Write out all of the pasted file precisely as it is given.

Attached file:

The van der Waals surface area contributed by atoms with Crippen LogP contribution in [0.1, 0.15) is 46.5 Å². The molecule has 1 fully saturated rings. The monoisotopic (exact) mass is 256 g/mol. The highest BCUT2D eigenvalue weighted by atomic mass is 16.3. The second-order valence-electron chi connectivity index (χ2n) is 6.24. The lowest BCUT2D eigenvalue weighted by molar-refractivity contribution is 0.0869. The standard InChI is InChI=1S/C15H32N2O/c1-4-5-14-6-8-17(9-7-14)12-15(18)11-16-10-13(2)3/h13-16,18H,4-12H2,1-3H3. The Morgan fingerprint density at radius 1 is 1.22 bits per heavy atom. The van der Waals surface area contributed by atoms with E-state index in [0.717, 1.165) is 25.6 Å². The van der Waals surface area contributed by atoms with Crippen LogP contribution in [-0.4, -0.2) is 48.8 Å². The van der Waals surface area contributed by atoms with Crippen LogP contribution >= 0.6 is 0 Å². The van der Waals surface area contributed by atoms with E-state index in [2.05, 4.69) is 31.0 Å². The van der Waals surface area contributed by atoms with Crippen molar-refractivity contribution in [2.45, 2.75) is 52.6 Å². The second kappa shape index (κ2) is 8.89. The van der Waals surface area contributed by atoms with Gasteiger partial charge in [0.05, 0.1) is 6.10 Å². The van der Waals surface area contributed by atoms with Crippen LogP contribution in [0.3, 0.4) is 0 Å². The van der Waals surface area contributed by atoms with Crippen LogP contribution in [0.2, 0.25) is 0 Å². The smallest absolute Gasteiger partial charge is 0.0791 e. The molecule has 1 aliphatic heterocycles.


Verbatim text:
The van der Waals surface area contributed by atoms with Crippen LogP contribution in [0.1, 0.15) is 46.5 Å². The molecule has 1 fully saturated rings. The monoisotopic (exact) mass is 256 g/mol. The highest BCUT2D eigenvalue weighted by atomic mass is 16.3. The second-order valence-electron chi connectivity index (χ2n) is 6.24. The lowest BCUT2D eigenvalue weighted by molar-refractivity contribution is 0.0869. The standard InChI is InChI=1S/C15H32N2O/c1-4-5-14-6-8-17(9-7-14)12-15(18)11-16-10-13(2)3/h13-16,18H,4-12H2,1-3H3. The Morgan fingerprint density at radius 1 is 1.22 bits per heavy atom. The van der Waals surface area contributed by atoms with E-state index in [0.717, 1.165) is 25.6 Å². The van der Waals surface area contributed by atoms with Crippen LogP contribution in [-0.4, -0.2) is 48.8 Å². The van der Waals surface area contributed by atoms with Crippen LogP contribution >= 0.6 is 0 Å². The van der Waals surface area contributed by atoms with E-state index in [2.05, 4.69) is 31.0 Å². The van der Waals surface area contributed by atoms with Crippen molar-refractivity contribution in [2.45, 2.75) is 52.6 Å². The second kappa shape index (κ2) is 8.89. The van der Waals surface area contributed by atoms with Gasteiger partial charge in [0.05, 0.1) is 6.10 Å². The van der Waals surface area contributed by atoms with Crippen LogP contribution in [0.3, 0.4) is 0 Å². The van der Waals surface area contributed by atoms with Crippen LogP contribution in [0.2, 0.25) is 0 Å². The smallest absolute Gasteiger partial charge is 0.0791 e. The molecule has 1 aliphatic heterocycles.